The development and testing of a new communication tool to help clinicians inform patients with obstructive sleep apnoea syndrome about treatment options: a decision aid for the treatment of sleep apnoea

Nathalie Pelletier-Fleury, Amiram Gafni, Nicolas Krucien, Bernard Fleury

Research output: Contribution to journalArticle

5 Citations (Scopus)

Abstract

The objective of this study was to develop a tool to help clinicians inform patients about mechanical treatment options, continuous positive airway pressure and oral appliances for obstructive sleep apnoea syndrome, and to assess its validity, reliability and acceptability. Continuous positive airway pressure is always indicated as a first-line treatment in patients with severe obstructive sleep apnoea syndrome. However, oral appliances
might be an effective treatment option in patients who fail
treatment attempts, and also as a first-line treatment for patients with mild to moderate obstructive sleep apnoea. To help patients choose their initial treatment, we developed an electronic decision board to present information regarding the potential benefits and side effects of the two treatment options, using the best available evidence. In 34 healthy volunteers, to test validity we evaluated the extent to which the respondents preferences for a treatment changed predictably when the rate of effectiveness and side effects were modified. Reliability was tested by re-administering the decision board 2 weeks afterwards (kappa test). The decision-board acceptability was evaluated in 99 consecutive patients newly diagnosed with obstructive sleep apnoea syndrome. We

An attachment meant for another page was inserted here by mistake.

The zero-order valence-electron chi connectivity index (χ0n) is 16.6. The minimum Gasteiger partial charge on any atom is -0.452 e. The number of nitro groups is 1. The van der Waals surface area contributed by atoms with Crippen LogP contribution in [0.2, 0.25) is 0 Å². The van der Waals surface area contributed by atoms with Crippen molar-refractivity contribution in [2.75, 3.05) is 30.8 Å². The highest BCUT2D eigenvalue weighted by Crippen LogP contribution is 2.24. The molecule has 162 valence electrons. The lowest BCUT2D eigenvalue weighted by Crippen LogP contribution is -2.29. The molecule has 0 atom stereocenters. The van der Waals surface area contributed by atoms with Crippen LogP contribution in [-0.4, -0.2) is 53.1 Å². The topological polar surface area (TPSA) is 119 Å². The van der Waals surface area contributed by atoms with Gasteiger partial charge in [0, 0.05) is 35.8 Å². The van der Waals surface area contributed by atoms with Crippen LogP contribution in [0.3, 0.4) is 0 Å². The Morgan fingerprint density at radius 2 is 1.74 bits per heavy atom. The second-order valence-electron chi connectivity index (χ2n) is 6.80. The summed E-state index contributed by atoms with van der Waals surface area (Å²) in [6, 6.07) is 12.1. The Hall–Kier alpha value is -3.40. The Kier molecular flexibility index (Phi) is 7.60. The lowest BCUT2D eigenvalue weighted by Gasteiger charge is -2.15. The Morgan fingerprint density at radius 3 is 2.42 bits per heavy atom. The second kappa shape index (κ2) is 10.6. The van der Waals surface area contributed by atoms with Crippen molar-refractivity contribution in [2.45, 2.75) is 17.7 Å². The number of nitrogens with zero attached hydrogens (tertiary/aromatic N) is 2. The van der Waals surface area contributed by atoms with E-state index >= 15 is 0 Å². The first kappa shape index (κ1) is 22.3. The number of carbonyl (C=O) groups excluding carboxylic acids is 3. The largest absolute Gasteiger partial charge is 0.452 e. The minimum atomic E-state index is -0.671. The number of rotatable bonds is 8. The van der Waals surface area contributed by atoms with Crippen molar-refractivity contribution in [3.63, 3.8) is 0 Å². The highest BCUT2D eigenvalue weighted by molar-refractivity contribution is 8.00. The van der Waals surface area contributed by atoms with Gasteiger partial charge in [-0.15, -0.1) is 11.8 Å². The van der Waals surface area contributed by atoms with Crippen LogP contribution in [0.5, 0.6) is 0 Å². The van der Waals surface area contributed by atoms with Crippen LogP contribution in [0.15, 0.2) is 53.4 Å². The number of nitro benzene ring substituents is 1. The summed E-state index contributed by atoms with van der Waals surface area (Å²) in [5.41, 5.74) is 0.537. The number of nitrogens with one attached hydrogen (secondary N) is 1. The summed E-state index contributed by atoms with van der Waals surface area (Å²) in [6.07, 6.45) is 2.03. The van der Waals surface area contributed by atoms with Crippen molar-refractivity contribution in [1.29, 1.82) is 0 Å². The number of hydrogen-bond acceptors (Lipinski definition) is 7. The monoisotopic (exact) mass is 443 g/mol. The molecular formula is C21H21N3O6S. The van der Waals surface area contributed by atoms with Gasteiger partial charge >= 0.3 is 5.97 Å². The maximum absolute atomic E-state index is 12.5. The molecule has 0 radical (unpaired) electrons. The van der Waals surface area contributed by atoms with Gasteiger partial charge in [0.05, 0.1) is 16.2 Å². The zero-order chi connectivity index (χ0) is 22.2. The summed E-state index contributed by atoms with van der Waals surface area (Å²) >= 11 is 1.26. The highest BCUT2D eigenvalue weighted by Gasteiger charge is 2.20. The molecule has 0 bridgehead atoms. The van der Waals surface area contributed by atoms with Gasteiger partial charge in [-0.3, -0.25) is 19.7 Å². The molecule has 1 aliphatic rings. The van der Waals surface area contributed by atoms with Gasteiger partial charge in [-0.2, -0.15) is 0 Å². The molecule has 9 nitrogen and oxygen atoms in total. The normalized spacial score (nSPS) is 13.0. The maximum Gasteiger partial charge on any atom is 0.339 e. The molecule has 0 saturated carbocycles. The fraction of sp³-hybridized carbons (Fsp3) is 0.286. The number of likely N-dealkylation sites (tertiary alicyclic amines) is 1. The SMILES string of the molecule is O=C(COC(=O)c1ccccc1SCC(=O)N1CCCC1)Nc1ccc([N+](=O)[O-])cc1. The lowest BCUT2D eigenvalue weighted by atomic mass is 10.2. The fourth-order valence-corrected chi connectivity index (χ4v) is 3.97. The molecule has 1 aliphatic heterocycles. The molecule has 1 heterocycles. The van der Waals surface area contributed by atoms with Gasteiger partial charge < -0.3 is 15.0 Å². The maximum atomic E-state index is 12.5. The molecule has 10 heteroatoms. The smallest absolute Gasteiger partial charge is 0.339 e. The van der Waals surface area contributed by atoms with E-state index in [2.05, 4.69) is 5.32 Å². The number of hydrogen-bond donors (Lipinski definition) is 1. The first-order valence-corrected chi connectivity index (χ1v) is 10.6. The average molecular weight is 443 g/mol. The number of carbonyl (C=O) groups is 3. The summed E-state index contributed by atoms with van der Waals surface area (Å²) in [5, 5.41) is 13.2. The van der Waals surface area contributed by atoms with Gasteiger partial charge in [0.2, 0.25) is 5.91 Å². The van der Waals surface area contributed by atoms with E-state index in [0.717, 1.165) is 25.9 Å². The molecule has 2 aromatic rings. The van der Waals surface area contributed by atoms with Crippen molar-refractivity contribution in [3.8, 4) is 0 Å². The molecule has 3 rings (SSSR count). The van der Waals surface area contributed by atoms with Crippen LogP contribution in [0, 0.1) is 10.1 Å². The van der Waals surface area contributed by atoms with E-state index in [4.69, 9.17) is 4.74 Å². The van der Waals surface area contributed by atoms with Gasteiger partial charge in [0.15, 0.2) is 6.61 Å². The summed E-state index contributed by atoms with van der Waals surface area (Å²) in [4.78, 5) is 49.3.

found that the decision board was valid. Reliability was excellent
(j = 0.94). Concerning acceptability, 72% of the patients were satisfied with the information provided in the decision board and 71% indicated that it helped them to make a decision. The average score of true ⁄ false test of knowledge was 7.9 of 10 (range 3–10). The decision board we developed is a valid, reliable and acceptable tool to assess patients preferences.
Original languageEnglish
Pages (from-to)577–583
Number of pages7
JournalJournal of Sleep Research
Volume21
Issue number5
Early online date29 Mar 2012
DOIs
Publication statusPublished - Oct 2012

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